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Flux limited radio source catalogs are dominated by elliptical galaxies with high luminosities [phi (L) peaks at L ~ 1025.5 W Hz-1] at very large distances (median z ~ 1). This is because the present luminosity function is quite flat; it is roughly fit by two power laws:

11. Equation 11

Above L appeq 2 x 1026 W Hz-1 it drops off. Evolution of the luminosity function is critical in determining the observed n(s), as discussed by Condon (1984a). Spiral galaxies make up a small fraction (~ 1%) of the radio sources brighter than 1 mJy. Typical spirals detected at this level are nearby, because for these phi (L) peaks near 1021 W Hz-1. The luminosity function for spirals is given by (Condon 1984b):

12. Equation 12

Above L appeq 1021.5 watt Hz-1 the density of spirals drops off, and ellipticals dominate. An alternative form suggested by Hummel (1981, cf. Gavazzi and Jaffe 1986) is a log-normal luminosity function:


with sigma = 0.67. L0, the mean luminosity, is roughly proportional to optical luminosity, with L0 appeq 1021 watt Hz-1 for Mp appeq -20.

To study the radio luminosity function of normal galaxies in the present epoch requires that we sift through a large sample of radio sources, selecting those few associated with optically bright, nearby galaxies. This preselection by optical properties causes a bias for optically brighter objects. To properly include this selection in a statistical treatment requires computation of the bivariate radio luminosity function (BRLF), f(P, M), which gives the fraction of all galaxies with optical magnitudes M to M + dM which have radio luminosity P to P + dP (Auriemma et al. 1977, Hummel et al. 1983). A simpler approach is to compute the radio-optical ratio function, RORF, given by f(R), the fraction of galaxies with radio-optical luminosity ratio in the range R to R + dR, where R is commonly defined as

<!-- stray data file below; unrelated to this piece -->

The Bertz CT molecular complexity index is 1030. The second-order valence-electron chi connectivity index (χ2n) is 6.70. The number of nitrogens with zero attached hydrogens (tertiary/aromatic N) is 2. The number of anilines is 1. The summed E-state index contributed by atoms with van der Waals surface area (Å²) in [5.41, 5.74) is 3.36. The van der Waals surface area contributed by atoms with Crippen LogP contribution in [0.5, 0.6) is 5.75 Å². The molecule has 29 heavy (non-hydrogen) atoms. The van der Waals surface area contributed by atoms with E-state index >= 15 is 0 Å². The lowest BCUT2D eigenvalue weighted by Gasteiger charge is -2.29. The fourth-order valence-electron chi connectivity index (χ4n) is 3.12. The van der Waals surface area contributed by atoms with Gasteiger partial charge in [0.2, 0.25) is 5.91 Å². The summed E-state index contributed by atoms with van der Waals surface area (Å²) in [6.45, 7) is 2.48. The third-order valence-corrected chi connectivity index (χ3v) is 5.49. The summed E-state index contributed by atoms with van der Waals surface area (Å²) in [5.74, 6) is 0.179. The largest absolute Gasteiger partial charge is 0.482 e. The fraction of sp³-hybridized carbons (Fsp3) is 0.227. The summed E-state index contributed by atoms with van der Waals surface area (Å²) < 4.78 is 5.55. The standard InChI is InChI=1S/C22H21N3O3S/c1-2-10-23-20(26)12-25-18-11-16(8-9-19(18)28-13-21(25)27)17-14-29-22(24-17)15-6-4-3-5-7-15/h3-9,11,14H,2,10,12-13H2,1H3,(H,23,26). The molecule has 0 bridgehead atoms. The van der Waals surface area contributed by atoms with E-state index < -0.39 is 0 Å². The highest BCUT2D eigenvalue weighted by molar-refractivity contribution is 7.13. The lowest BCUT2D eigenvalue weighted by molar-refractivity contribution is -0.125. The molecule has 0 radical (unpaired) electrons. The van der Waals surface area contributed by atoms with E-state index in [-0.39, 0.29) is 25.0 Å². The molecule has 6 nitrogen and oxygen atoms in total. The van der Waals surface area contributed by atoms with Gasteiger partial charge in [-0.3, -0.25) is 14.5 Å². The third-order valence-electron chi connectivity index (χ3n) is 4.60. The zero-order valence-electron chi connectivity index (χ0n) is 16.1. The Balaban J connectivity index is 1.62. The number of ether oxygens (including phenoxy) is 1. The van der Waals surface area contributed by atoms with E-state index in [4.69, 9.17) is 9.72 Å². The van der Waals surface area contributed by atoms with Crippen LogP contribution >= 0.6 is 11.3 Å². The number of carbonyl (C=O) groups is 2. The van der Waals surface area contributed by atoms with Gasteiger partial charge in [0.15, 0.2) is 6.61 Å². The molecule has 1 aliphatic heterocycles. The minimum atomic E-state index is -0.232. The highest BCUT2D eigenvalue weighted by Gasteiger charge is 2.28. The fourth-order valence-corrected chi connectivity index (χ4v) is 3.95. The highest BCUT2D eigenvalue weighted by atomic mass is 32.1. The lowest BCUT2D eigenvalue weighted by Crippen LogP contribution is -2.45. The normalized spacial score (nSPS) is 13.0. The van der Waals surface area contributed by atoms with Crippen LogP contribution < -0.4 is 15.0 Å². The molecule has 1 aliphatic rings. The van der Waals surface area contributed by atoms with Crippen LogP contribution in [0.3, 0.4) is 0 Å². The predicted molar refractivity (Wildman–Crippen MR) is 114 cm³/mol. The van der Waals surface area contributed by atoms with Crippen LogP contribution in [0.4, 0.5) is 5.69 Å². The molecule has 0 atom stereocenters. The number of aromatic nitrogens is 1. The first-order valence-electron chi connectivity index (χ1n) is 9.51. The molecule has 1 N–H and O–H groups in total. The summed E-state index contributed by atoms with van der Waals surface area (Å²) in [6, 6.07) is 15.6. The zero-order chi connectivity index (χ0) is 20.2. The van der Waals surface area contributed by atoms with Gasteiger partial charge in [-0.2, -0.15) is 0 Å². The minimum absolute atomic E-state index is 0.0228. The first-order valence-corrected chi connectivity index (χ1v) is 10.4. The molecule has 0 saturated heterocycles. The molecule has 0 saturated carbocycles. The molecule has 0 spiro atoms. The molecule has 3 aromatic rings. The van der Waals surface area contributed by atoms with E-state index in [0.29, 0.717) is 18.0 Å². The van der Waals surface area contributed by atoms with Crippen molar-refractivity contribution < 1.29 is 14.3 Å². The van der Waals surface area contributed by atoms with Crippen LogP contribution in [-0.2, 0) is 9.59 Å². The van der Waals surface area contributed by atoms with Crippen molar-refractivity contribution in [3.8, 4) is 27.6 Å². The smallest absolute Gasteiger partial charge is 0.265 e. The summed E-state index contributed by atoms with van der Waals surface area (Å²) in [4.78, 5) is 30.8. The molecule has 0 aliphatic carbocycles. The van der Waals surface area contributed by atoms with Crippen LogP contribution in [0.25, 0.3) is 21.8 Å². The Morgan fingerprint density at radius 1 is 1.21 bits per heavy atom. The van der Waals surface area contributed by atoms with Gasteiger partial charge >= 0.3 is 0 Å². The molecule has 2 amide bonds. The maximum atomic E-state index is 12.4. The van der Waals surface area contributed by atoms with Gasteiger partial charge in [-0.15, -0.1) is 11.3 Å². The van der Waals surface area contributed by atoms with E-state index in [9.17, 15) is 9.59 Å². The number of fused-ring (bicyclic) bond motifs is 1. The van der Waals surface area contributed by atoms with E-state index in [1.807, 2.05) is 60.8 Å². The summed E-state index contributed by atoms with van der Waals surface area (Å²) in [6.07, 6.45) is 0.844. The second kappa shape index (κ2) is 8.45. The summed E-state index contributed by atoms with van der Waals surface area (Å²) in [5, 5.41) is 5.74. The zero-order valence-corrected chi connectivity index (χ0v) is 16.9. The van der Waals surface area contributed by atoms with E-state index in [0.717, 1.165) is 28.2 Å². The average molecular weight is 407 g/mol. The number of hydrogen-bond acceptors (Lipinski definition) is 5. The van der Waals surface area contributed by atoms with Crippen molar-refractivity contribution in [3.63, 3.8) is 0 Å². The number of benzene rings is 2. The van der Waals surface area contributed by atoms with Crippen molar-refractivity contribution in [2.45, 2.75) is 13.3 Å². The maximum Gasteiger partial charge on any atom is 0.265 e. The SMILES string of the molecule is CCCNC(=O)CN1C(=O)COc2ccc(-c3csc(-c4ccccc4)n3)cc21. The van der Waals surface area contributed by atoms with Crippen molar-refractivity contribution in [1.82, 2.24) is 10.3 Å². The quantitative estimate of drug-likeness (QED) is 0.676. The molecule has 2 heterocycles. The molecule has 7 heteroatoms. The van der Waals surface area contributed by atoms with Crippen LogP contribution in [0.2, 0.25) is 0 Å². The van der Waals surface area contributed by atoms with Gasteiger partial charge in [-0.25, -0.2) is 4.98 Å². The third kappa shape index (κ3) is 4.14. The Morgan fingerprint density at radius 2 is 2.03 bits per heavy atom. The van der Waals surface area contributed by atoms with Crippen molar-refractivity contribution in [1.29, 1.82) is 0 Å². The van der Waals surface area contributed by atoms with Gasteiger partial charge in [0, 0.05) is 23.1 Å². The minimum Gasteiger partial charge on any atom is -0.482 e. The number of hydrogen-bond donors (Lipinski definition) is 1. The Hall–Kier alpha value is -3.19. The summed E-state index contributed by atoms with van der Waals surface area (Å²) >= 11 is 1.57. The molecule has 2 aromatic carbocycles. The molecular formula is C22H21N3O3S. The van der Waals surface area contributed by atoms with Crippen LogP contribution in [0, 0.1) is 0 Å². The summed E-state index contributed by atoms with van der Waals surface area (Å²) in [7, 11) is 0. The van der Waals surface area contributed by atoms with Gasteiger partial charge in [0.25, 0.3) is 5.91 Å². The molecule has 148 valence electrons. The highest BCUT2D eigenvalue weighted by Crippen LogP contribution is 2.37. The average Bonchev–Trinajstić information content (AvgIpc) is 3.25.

13. Equation 13

(Condon 1980). Either of these functions can be written as a differential function, f(R), or integral (cumulative) function F>(R).

Results for f(R) are summarized by Gavazzi and Jaffe (1986), who find a log-normal distribution for f(R), with mean value R0 = 10 for Sc's and R0 = 25 for Sb's, and width sigma = 0.67 in log R, i.e., a factor of five in R.

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